America: “Out of Many, One”

The motto of our nation is E Pluribus Unum (“Out of Many, One”), and one can’t exaggerate the extent to which this motto defines America in all phases of its history. Many intellectuals, most prominent among them Locke, influenced the political ideas that gave birth to the federation of 50 states (soon to be 51, maybe 52 or even 53), a district and a few territories that make up the United States of America. When I visited the nation’s capital a few years ago and saw the dignified neo-classical architecture of the federal buildings, it seemed to me like America consciously sought to imagine itself as a continuation of ancient Rome and Greece. Being an Epicurean–and aware of fellow Epicurean Thomas Jefferson’s role in the drafting of the Declaration of Independence–I naturally felt that this way of imagining ourselves made sense. But the extent to which Native Americans influenced the idea of, and provided a model for, America since before its earliest conception is not known by many.

According to this teachinghistory.org piece, Canasatego, leader of the Onondaga nation and spokesman for the Iroquois Confederation, advised the British colonists in 1744:

“. . . We heartily recommend Union and a Good Agreement between you our Brethren. Our wise Forefathers established Union and Amity between the Five Nations; this has made us formidable, this has given us great weight and Authority with our Neighboring Nations. We are a Powerfull confederacy, and by your observing the same Methods our wise Forefathers have taken, you will acquire fresh Strength and Power.”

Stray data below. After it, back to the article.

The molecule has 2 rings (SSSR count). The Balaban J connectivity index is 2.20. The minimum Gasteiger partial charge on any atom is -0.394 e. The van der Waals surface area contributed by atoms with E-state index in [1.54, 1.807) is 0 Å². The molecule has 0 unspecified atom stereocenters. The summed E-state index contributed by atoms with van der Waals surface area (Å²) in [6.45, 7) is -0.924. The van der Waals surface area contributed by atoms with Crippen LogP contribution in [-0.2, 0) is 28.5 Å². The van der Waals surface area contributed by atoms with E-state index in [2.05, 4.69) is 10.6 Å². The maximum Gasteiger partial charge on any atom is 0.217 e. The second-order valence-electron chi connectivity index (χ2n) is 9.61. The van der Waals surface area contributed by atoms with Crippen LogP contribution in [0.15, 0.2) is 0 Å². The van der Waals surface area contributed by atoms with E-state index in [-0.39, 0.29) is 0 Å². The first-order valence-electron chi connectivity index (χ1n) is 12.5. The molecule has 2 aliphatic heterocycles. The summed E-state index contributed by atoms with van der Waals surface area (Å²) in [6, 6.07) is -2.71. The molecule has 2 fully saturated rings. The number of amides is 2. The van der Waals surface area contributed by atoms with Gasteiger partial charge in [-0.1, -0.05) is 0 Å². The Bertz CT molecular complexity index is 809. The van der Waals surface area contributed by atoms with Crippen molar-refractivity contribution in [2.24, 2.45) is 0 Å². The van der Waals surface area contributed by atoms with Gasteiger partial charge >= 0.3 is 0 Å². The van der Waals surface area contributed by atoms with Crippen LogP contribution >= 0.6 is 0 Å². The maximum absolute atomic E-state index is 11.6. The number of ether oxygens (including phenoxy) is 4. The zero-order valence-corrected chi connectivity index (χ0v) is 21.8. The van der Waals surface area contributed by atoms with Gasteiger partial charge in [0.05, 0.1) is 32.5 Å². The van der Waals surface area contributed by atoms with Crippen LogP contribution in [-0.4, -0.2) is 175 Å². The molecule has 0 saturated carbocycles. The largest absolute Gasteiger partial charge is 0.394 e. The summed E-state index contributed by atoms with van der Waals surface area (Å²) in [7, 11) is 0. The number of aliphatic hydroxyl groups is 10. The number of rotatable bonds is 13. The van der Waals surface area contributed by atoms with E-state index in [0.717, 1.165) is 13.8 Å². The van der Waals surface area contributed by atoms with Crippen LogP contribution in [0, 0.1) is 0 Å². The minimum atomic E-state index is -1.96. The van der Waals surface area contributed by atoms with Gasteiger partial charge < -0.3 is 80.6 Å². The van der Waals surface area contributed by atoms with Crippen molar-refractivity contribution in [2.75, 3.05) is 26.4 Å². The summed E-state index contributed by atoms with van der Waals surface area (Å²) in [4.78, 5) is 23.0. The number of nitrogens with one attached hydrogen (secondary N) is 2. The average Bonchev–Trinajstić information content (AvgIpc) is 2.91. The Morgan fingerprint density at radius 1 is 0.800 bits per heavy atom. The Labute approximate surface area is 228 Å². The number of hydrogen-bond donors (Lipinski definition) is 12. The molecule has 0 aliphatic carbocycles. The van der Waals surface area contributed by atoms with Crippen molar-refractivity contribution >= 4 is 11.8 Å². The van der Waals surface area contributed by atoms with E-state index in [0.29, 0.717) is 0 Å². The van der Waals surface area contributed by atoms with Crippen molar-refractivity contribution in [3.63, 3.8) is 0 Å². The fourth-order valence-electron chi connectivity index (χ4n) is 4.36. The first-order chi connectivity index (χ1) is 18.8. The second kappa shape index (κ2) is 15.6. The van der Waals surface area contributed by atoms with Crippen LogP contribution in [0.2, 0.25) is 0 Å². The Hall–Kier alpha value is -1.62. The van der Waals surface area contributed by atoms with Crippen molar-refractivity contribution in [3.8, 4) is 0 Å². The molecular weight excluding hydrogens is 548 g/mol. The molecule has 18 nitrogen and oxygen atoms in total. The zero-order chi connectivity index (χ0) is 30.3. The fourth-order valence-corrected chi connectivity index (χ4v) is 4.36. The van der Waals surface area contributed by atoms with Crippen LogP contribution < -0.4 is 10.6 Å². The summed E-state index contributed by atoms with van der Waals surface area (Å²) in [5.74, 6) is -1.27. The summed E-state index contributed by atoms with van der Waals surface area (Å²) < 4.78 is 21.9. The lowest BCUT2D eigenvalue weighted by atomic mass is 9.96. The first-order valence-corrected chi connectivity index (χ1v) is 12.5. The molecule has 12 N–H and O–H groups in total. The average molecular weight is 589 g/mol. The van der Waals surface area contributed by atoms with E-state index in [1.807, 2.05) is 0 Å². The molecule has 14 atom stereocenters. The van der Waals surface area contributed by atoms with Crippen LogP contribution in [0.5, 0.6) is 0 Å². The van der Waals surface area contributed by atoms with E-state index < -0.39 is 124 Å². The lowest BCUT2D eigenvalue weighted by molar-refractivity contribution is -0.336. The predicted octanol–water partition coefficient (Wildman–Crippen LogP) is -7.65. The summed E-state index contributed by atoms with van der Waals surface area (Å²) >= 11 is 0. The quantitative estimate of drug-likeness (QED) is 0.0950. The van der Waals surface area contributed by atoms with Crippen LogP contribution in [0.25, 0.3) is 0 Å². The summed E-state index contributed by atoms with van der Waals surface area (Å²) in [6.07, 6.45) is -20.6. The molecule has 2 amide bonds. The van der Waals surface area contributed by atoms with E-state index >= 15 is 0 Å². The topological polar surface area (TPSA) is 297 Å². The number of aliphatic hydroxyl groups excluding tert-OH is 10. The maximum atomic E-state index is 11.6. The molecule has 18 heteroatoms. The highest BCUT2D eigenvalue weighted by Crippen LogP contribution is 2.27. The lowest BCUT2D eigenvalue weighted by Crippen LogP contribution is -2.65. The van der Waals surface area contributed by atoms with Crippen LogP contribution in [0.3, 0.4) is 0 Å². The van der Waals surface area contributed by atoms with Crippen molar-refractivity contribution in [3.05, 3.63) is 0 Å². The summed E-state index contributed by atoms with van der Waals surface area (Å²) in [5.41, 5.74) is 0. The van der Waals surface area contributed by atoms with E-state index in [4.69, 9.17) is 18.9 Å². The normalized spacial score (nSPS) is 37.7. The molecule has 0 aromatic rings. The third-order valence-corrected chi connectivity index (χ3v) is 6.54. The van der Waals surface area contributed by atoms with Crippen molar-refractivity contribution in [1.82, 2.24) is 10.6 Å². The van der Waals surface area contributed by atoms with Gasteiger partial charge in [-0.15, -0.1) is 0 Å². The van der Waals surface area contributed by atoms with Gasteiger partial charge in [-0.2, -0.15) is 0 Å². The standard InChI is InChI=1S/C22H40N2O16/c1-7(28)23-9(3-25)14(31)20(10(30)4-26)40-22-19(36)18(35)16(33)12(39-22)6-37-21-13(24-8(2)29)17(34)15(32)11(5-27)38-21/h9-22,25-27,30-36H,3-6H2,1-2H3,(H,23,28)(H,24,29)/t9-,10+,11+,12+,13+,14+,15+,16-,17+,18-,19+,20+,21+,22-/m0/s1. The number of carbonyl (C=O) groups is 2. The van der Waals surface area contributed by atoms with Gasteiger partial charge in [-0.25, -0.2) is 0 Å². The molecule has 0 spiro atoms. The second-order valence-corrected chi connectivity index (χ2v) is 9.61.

Benjamin Franklin later insinuated that if the Indians could have a federation, certainly the British colonies could do likewise. The Iroquois Confederation–the origins of which trace back to somewhere between the 12th and 15th Century–was made up of (initially five, later) six nations that shared linguistic and cultural similarities and occupied land east of Lake Ontario in what is today New York and Pennsylvania. They formed a federation of independent nations in order to secure protection from outside threats.

The Iroquois Constitution–known as the “Great Law of Peace”–provided for checks and balances in government in order to avoid too much concentration of power in one individual or group, and in order to secure individual freedoms. It also delineated processes of democratic decision-making and a “recall power” that allowed the clan mothers to remove unsatisfactory chiefs, which appears to have inspired the constitutional process of impeachment. This provided an early model for the sometimes complicated system of checks and balances that exists in the US Constitution between the federal government, the state governments and Indian Nations, as well as between the judicial, executive, and legislative branches of government.

The Indian laws were superior to our post-contact laws in at least one respect: women had full participation in government. The suffrage would not happen until the 1920’s.

The paper American Indian Influence on the United States Constitution and its Framers argues that Thomas Jefferson admired and sought to imitate the minimal government of the Native Americans, their love of freedom, peace, and justice, and their lack of a monarchy.

It’s not easy for a country as large as the United States, with such a complicated history, with so many constituent populations and so many competing interests, to keep it together and remain stable and peaceful. And yet, in spite of many imperfections, we have managed quite well thanks, in part, to the framers of the Constitution and their openness to non-European, aboriginal American political ideas that remain useful and practical to this day.

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About hiramcrespo

Hiram Crespo is the author of 'Tending the Epicurean Garden' and founder of societyofepicurus.com. He's also written for The Humanist, Eidolon, Occupy, The New Humanism, The Secular Web, Europa Laica, AteístasPR, and many other outlets.
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